When dealing with the fiscal cliff, jobs come first.

That’s what Robert Reich said in his recent blog post, “Don’t Cut Investments in Future Prosperity.” His advice to Congress is not to cut the budget deficit as long as unemployment remains high.

The government must have sufficient revenues to perform all its functions without shifting costs to the states and limiting the resources needed to promote economic growth.

The wealthy surely can pay taxes at a higher rate; we currently have record low tax rates. During the Clinton administration, tax rates were only a bit higher, and we had a booming economy.

Playing around with deductions and loopholes won’t bring in sufficient funds and doesn’t deal with the fundamental unfairness of the current tax code.

Don’t cut funds for our future prosperity — for education, research and development, environmental protection and infrastructure These are investments in our future and the returns will be greater than the investments. Many of the programs supported by these taxes go directly to the states and are already being slashed as a result of “caps” placed on them by last year’s Budget Control Act.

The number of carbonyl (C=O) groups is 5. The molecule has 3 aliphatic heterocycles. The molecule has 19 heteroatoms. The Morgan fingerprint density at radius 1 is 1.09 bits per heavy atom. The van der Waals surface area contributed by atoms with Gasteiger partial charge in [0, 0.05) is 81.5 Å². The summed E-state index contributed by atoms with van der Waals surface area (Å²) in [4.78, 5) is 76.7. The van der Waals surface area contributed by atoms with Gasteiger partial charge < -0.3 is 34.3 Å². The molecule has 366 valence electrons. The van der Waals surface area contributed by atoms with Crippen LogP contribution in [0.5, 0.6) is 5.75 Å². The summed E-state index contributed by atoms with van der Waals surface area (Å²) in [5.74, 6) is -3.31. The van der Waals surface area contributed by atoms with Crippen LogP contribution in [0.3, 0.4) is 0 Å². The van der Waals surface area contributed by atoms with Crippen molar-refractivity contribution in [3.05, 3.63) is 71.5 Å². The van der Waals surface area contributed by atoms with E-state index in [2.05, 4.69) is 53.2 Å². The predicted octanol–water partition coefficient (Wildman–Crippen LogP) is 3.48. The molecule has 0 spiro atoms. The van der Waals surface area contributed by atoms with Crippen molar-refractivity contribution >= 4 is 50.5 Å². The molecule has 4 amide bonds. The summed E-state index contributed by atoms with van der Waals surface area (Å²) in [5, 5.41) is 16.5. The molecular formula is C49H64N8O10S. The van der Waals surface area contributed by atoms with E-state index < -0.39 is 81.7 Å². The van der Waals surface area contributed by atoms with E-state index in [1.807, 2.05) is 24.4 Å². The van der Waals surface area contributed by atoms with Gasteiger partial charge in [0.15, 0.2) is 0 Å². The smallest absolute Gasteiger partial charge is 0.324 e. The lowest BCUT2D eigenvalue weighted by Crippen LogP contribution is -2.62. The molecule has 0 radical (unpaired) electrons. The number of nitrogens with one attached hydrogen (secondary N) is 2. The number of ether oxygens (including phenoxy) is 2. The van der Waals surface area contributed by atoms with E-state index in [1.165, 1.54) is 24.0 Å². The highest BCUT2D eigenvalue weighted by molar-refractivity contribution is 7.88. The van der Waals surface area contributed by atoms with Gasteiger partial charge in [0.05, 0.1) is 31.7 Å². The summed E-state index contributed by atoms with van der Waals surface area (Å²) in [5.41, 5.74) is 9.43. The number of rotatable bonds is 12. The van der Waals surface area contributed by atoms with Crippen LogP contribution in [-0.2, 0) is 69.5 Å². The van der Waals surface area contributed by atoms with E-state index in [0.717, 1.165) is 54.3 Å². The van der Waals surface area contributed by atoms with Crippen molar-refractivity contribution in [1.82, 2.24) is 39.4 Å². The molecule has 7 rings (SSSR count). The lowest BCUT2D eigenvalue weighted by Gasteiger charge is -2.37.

If cuts need to be made, the Defense Department is where to go. Our defense budget exceeds the combined spending of the other top 13 military spenders. Don’t sacrifice Medicare, Social Security, or the safety net programs upon which many citizens depend.

Cut corporate welfare — support to agribusiness, oil and gas companies, big pharmaceutical and insurance companies. They are doing fine without taxpayers’ help.

Cutting government spending will cause the economy to contract and result in further job losses, Reich says, pointing to the impact of government cuts in Europe. We must sustain our economy. One way to do that is to maintain the investments in our future.

Joan Sturmthal

Hallowell